The Covid pandemic has forced teachers in colleges, universities and schools across the world to rethink how they deliver education. Whilst some are returning to a ‘new normal’ with online learning as an ‘add on’, others are moving to a more permanent system that blends technology with traditional face-to-face learning.
One approach that is attracting interest has been developed by a post-16 school in Switzerland who have partnered with the National Extension College – a long-established UK online learning provider – to create a hybrid model that blends face-to-face teaching with online learning.
The Lucerne International School, established less than a year ago in August 2021, specialises in providing education for young athletes and sports pros, musicians, actors and anyone whose circumstances mean that a normal timetable is unworkable. The title ‘School’ is a little misleading, as it operates much more like a sixth-form college but on a smaller scale. Their hybrid approach has three strands. The National Extension College provides students with online lessons, learning materials, assignment marking, tutor feedback and support via the learn@NEC platform. Pearson Edexcel awards the GCSEs and A levels. Finally, the Lucerne School provides face-to-face support from specialist subject teachers.
The day operates in a similar way to a normal college or school with students attending from 10am to 4pm, but what happens within those six hours is quite different. Each student follows a personalised learning programme based on their needs. They can access learning whenever they choose. This might be a video recording, online resources, a face-to-face tutorial, or a group session with other students at the School. Some fast track courses come with live one-to-one tutorials as well. Timelines are flexible so that students can truncate their study ino one academic year and combine all of the GCSEs and A-levels that they need. That approach suits people like footballer Ralph and competitive go-cart racer Henry who both needed a tailor-made approach in order to fit studying around their sports commitment. It also helps teachers and lecturers who are having to multi-task.
“They are supposed to do the impossible. They are expected to plan and create the curriculum, produce materials, teach lessons, carry out assessments and more,” says school director Kamran Baig. ”On top of this every student needed to be on an individual pathway with a differentiated approach which is asking too much. The best they can do is pay lip service to personalisation. I realised that so many kids are not being served well by the traditional education system. They are round pegs being fitted into square holes, like sheep in a herd progressing at the same rate. So I thought that if we could get the technology to do a lot of the work delivering the curriculum we could free the teacher to be a coach, mentor, facilitator and guide.”
The School has minimal overheads. It occupies space on the first floor of a building in Lucerne, with rooms for teaching, tutorials, offices and a science lab. Students take meals at a school close by and can use a gym across the road. The first cohort of 15 are multi-cultural, coming from Germany, South Africa, Russia, Japan and Morocco, as well as Switzerland. Teaching is done in the medium of English. Students take courses leading to British qualifications which are accepted as entry to Swiss universities as well as in the UK. The alternative route would involve studying for the International Baccalaureate or Swiss Matura which normally take them four years, whereas at the Lucerne International School they can get the necessary GCSEs and A levels in just two years. The first cohort are about to sit their GCSEs and A levels having achieved outstanding results in mock exams.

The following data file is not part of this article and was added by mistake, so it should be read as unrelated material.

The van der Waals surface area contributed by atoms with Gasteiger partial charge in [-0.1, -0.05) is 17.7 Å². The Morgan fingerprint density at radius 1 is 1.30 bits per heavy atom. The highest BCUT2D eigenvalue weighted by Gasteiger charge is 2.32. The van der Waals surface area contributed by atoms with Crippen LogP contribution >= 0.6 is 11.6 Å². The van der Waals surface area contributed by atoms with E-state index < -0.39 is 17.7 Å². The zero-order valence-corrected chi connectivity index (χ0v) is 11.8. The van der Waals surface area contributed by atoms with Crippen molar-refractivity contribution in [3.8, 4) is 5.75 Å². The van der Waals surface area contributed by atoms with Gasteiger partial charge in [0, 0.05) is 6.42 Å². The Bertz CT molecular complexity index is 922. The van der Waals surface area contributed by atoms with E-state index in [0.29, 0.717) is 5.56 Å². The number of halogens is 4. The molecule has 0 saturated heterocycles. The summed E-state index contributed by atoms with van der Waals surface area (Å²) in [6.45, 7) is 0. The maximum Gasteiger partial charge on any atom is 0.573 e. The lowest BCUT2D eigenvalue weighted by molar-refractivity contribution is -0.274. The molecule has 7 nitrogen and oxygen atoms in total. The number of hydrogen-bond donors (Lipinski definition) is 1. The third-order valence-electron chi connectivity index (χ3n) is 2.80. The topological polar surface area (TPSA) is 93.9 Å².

The Lucerne students have found the hybrid learning approach motivating, “They love the blend of online and face-to-face learning as it gives them clarity. They can see the road ahead, the start and end points, and the milestones along the way. Being digitally savvy they are used to accessing information online,” says Baig. “But it’s important that the technology doesn’t take over. Sometimes gimmicky things can be done but it needs to be about what’s best for the student.”
The Times Education Commission in their recent report, published on 10 May, was highly critical of the current school and college education system, saying that we had an analogue education system for a digital age. This hybrid approach pioneered by the Lucerne School and the National Extension College shows a future that’s possible and doable. There are benefits for learning providers who can streamline their systems and reduce overheads. And there are benefits for the students who can fit learning around their lifestyles. Is this where the future lies?
Esther Chesterman, Chief Executive of the National Extension College, believes it is. “We are seeing more and more people who want to study flexibly. This includes school-age students as well as adults. What the pandemic has done is to show how technology can transform the way we learn. What our collaboration with the Lucerne International School has shown is how combining quality face-to-face teaching with online learning can help those who need a flexible approach, wherever they are in the world.”
Anne Nicholls is a writer and communications consultant specialising in education.